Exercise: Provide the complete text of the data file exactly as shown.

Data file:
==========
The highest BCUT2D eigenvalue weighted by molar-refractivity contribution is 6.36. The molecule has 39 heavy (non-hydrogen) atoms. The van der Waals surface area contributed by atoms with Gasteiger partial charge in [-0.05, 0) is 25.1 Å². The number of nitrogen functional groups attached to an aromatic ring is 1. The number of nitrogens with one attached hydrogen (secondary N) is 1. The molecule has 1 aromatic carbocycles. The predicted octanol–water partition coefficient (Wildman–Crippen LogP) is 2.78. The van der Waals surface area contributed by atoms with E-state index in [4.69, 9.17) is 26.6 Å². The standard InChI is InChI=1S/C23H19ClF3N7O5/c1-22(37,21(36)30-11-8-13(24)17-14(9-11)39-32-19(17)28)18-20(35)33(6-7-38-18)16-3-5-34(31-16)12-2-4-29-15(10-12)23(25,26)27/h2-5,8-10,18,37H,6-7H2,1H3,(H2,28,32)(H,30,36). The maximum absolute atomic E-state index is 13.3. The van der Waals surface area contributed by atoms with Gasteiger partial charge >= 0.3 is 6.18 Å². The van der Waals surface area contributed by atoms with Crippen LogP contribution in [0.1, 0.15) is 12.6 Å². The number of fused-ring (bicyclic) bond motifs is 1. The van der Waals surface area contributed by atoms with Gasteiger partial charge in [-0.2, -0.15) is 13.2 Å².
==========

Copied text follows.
The highest BCUT2D eigenvalue weighted by molar-refractivity contribution is 6.36. The molecule has 39 heavy (non-hydrogen) atoms. The van der Waals surface area contributed by atoms with Gasteiger partial charge in [-0.05, 0) is 25.1 Å². The number of nitrogen functional groups attached to an aromatic ring is 1. The number of nitrogens with one attached hydrogen (secondary N) is 1. The molecule has 1 aromatic carbocycles. The predicted octanol–water partition coefficient (Wildman–Crippen LogP) is 2.78. The van der Waals surface area contributed by atoms with E-state index in [4.69, 9.17) is 26.6 Å². The standard InChI is InChI=1S/C23H19ClF3N7O5/c1-22(37,21(36)30-11-8-13(24)17-14(9-11)39-32-19(17)28)18-20(35)33(6-7-38-18)16-3-5-34(31-16)12-2-4-29-15(10-12)23(25,26)27/h2-5,8-10,18,37H,6-7H2,1H3,(H2,28,32)(H,30,36). The maximum absolute atomic E-state index is 13.3. The van der Waals surface area contributed by atoms with Gasteiger partial charge >= 0.3 is 6.18 Å². The van der Waals surface area contributed by atoms with Crippen LogP contribution in [0.1, 0.15) is 12.6 Å². The number of fused-ring (bicyclic) bond motifs is 1. The van der Waals surface area contributed by atoms with Gasteiger partial charge in [-0.2, -0.15) is 13.2 Å².